A critical theory

Recently, I’ve had unrelated conversations with two of my friends, friends who could not be more different: Felipe Colina ’12 and Niralee Shah ’12. Although this difference itself bespeaks the promise of diversity to which Williams is so passionately committed, the import of the conversations was all too much the same: that our college remains, to no inconsiderable extent, a place of cliques and conformity, divided by race and class and resistant to the full development of one vibrant community outside the bounds of traditional elite sensibility. Now this, like all generalizations, is limited – yet for that, I think, no less true. It damn sure feels true – at least to me and at least to the many who have at times felt disaffected here. The question then becomes: Why? Why should Williams not have a kind of reflexive inclusivity?

Another seemingly unrelated conversation unfolded on the pages of the Record. Two pieces appeared in consecutive issues that struck a chord with me. One by Hanna Saltzman ’12 [“Faculty examine classroom dynamic, culture,” Feb. 18, 2009] reported on long-standing concerns among the faculty that students are far too polite and professional. “Students act,” Africana Studies Professor Travis Gosa was quoted as saying, “almost as if they’re at a job interview.” And this while, a week later, an opinion piece by Sam Jonynas ’12 [“Clamoring for productive discord,” Feb. 25, 2009] lamented the lack of spirited argument on campus.

So what relates all these concerns? In an essay in The American Scholar, William Deresiewicz articulates what he sees as “the disadvantages of elite education.” For him, top institutions, even those with traditional liberal arts ethos, are becoming ever more home to “specialized courses, taught by specialized professors, aimed at specialized students.” Specialized questions, too. The problem, he claims, is the unintentional but increasing focus on training the professional and business leaders of tomorrow: the “holders of power, not its critics.” I take issue with this so far as it’s true that many students don’t aim for lucrative or influential jobs, and many don’t know what career they want at all. So it’s not careerism per se. Yet it still holds that even most of these students understand their project of Bildung here as one of finding and preparing for a fulfilling – but not a critical – niche in the greater world.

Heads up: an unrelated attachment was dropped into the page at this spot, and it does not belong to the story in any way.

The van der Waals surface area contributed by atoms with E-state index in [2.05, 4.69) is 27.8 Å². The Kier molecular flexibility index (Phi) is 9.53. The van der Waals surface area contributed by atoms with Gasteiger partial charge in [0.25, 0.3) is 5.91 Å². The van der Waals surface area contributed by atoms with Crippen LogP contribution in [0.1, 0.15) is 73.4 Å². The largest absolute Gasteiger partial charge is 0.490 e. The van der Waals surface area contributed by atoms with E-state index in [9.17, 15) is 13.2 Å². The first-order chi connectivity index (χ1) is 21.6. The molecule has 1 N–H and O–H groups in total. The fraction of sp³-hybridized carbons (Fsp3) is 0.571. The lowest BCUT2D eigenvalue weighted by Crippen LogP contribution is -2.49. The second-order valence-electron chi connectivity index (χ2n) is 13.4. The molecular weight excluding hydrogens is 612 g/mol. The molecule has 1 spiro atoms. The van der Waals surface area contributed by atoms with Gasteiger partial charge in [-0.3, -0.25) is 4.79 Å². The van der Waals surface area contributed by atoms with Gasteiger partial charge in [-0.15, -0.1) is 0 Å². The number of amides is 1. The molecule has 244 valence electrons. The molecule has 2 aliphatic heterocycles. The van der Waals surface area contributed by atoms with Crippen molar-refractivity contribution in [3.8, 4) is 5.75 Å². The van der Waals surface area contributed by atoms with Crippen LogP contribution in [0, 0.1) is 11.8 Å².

Just here I think is what binds issues of diversity and over-politeness at Williams together. Our student body is selected on its ability to play the elite education game, which insists on early self-categorization (from admissions “hooks” to choices about what OCC info sessions to attend), on ceaseless sociability and on overloading extracurriculars. The implicit rules of the game are effectively normalizing: study hard, make friends, dedicate yourself to worthy groups and take the many resume-building opportunities afforded to you. From this follows the politeness, the omnipresent niceness and the disturbing paucity of vigorous, spontaneous debate. No dissension, no argument and – it may seem paradoxical – no sparks of real community.

Why no community? Because some students – mostly those lumped together under the heading “diversity” – are stymied within the normalizing game precisely to whatever extent they must, by definition, stand outside of it. It’s a game no one questions, for to question it, to question anything, really, would be to step back from the journey forward into the future for which our educations, we are relentlessly assured, will provide. What we get are just 2,000 bright, conscientious kids who somehow can’t cohere in difference, our ac-Claimed diversity notwithstanding, on their internalized quests for their own brands of excellence.

It surprises me that no one ever wonders where the “liberal” in liberal arts might have come from. Whenever I ask people this question I always hear some murmured explanation of being “well-rounded.” Well, that, it seems to me, is at best incidental to the true liberal arts student. Instead, studia liberalia, as Seneca had it, involves becoming a citizen of the world dedicated to constant self-examination. The libertas we ought to be after, then, is that of the mind. It’s far from clear most of us are trying to pursue that alongside consulting internships on Route 2 and the like.

So rather than by trotting out, annually, the tired bromides of multiculturalism, I believe we must step back from the high-stakes game we’ve all played so well. Only by coming together as an institution in frank self-criticism about our intellectual priorities can we hope to begin to resist the pervasive normalizing forces that work at once both to alienate those groups marked by inassimilable difference and to etiolate the vital and unifying potential of earnest dialogue about questions of life and value.

Steven Hailey ’12 is from Fayetteville, Ark. He lives in Sage.